The Federal Trade Commission’s Proposed Ban on Marketing to Children in the Late 1970s
During the 1970s, the Federal Trade Commission (FTA) proposed the regulation of marketing and advertising practices to children. The circumstances that led to the proposed ban included increased advertisement of sugary foods and beverages to children through television especially to very young kids who could not understand the intention of businesses selling such products(Harvey 607). Besides, the advertised delicious foodstuffs led to high dental risks. Since people develop their teeth when young, exposing such products to children would ruin their future. The kids do not have an understanding of the long-term problems resulting from the consumption of these foodstuffs and drinks whereby their satisfaction compromises their dental health. Some of the illnesses associated with the consumption of junk foods include diabetes, high blood pressure, and chronic heart problems.
After some time, people eventually opposed the ban. It was opposed based on the argument that the marketing practices were not aimed at influencing the children, but rather, all potential buyers. Opponents also, argued that the commercials could not control the manner in which people consume such products because people like sugary things. Moreover, marketing of the foods leads to improved performance of businesses since it creates awareness for potential buyers, the opponents argued. In their view, regulating the practice would result in poor business performance. The companies promised to self-regulate and control how they advertise the foods(Harvey, 607). The argument posed to justify the regulation was that it is the duty of the government to protect the consumers(Aspray, Royer and Ocepek 27). The FTC’s aim was to create mandatory nutrition standards for the sugary products advertised to children, but not to forbid their production and consumption. The advertisers were supposed to limit the terms they use when advertising, such as “Sugar is fun”, since these messages would increase the intensity of influence on kids. It would be necessary for the adverts not to be aired during kid’s programs. Children are addicted to watching television including the commercial advertisements, and they have the mentality that the characters marketing the products are real and live in the TV thus wanting to imitate them(Niesen 32). It is evident that children know very little about their health and nutrition. Thus, they require assistance from the adults on how to manage their health. The practice of television advertisements of sweetened foods to children is the same as entering into agreements with them, which is unacceptable.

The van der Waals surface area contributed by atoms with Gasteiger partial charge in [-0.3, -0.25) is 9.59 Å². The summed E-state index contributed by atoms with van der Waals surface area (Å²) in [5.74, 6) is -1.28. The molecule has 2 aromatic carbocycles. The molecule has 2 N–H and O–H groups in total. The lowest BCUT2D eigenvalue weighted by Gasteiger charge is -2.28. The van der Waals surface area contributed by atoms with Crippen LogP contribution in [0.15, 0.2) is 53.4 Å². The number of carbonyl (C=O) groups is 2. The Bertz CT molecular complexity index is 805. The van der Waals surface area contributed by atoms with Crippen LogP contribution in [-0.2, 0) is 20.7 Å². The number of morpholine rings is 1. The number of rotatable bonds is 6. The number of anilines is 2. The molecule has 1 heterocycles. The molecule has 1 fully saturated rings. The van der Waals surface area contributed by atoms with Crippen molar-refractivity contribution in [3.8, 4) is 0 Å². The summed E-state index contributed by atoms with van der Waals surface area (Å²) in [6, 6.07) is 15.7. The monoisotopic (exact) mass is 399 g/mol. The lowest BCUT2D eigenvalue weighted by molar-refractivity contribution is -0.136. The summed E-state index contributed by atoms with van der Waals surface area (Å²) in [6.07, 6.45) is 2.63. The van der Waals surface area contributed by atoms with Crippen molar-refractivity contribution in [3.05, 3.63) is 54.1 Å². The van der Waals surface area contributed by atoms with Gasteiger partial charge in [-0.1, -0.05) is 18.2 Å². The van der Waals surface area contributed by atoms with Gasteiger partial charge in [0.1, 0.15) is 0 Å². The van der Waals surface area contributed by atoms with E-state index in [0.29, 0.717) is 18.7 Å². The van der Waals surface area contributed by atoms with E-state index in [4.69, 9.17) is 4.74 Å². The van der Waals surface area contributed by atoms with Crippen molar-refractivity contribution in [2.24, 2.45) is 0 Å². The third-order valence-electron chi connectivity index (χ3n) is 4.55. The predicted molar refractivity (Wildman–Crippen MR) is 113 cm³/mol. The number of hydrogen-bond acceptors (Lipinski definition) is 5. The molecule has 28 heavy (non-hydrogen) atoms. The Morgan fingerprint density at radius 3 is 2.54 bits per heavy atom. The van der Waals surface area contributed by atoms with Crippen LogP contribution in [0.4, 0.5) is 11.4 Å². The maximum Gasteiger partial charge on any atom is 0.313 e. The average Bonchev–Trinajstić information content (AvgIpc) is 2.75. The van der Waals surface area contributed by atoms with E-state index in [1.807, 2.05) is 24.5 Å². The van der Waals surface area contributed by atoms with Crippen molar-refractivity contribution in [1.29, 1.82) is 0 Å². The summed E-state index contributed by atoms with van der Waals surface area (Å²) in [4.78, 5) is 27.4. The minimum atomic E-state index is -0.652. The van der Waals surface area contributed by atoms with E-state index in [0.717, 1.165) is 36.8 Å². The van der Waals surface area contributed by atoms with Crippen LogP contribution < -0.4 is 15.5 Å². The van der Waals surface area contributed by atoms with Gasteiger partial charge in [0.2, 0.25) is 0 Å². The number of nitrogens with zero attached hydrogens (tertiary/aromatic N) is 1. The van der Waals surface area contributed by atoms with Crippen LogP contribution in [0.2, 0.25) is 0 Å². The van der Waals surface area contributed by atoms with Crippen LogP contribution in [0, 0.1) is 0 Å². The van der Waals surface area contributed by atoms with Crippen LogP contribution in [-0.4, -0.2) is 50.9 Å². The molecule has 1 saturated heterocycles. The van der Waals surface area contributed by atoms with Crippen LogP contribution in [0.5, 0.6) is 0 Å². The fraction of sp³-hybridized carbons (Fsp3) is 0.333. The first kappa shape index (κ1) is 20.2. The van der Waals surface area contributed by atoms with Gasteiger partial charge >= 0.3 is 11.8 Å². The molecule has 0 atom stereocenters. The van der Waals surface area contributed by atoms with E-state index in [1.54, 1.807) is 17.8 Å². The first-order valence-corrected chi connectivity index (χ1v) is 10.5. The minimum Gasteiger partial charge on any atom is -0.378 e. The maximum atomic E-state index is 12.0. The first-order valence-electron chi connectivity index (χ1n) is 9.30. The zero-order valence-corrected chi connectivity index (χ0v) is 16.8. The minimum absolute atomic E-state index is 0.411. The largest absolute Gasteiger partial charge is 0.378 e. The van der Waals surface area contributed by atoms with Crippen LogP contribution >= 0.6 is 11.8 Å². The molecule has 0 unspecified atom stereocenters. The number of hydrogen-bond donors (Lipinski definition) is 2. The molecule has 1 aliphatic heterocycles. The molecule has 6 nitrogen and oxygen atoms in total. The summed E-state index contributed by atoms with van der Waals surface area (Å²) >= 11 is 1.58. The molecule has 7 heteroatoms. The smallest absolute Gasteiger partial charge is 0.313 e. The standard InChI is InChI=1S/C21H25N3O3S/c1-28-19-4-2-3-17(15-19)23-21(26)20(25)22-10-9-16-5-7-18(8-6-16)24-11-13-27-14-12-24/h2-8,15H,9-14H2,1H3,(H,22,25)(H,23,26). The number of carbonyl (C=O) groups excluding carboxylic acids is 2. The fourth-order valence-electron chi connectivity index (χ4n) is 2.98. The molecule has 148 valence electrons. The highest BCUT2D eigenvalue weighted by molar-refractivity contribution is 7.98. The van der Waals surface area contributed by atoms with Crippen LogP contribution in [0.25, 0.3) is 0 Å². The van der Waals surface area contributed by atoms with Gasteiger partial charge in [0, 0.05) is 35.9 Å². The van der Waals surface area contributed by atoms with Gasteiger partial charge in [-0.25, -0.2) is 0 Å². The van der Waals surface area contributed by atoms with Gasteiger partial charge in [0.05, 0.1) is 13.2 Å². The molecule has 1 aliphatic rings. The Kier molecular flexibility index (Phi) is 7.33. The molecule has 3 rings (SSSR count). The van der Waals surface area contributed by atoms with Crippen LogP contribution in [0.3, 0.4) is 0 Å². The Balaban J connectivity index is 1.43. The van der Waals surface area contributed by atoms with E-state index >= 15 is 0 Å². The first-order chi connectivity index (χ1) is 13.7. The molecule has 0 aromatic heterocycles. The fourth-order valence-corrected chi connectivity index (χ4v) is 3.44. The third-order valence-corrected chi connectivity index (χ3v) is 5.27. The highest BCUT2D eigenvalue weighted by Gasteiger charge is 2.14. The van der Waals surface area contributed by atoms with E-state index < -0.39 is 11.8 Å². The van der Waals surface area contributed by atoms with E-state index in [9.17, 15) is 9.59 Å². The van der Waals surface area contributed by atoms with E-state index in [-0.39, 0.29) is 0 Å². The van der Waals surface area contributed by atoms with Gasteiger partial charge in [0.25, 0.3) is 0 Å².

On the other hand, the argument for the deregulation was that marketing these goods should not be synchronized. Congress supported the move towards the limitation of the FTC’s power towards the restriction of the marketing practices to children(Harvey, 607). The affected companies claimed that they were not advertising unhealthy foods and drinks; rather, it was an individual’s consumption behaviors that were unhealthy. The resolution eventually affected the children’s media as seen today whereby there is much advertisement of sugary food and beverages on television. The proposed ban was only effective for a while, and soon afterward advertisers gained freedom of advertising all their products as long as the producers paid for the adverts (Aspray, Royer and Ocepek 32). A majority of the children are exposed to television advertisements and the moment they discover some sweet products through adverts, they request their parents to buy such for them. Due to elevated media adverts on these foods, there is increased consumption of junk foods, leading to high levels of childhood obesity and other health problems resulting from the consumption of too much sugar.
Aspray, William., Royer, George and Ocepek, Melissa.. “Protecting Children from Obesity: A History of Television and Internet Food Advertising Regulation in the United States.” In W Aspray, G Royer and MG Ocepek. Formal and Informal Approaches to Food Policy. London: Springer International Publishing, 2014,23-59. Print.
Harvey, Andrew. “A Proposal for Congressionally Mandated Federal Regulation of Child-Directed Food and Beverage Television Advertisements to Combat Childhood Obesity.” Health Matrix, 23 (2013): 607. Print.
Niesen, Molly. “The Little Old lady Has Teeth: The US Federal Trade Commission and the Advertising Industry, 1970–1973.” Advertising & Society Review, 12.4 (2012). Web.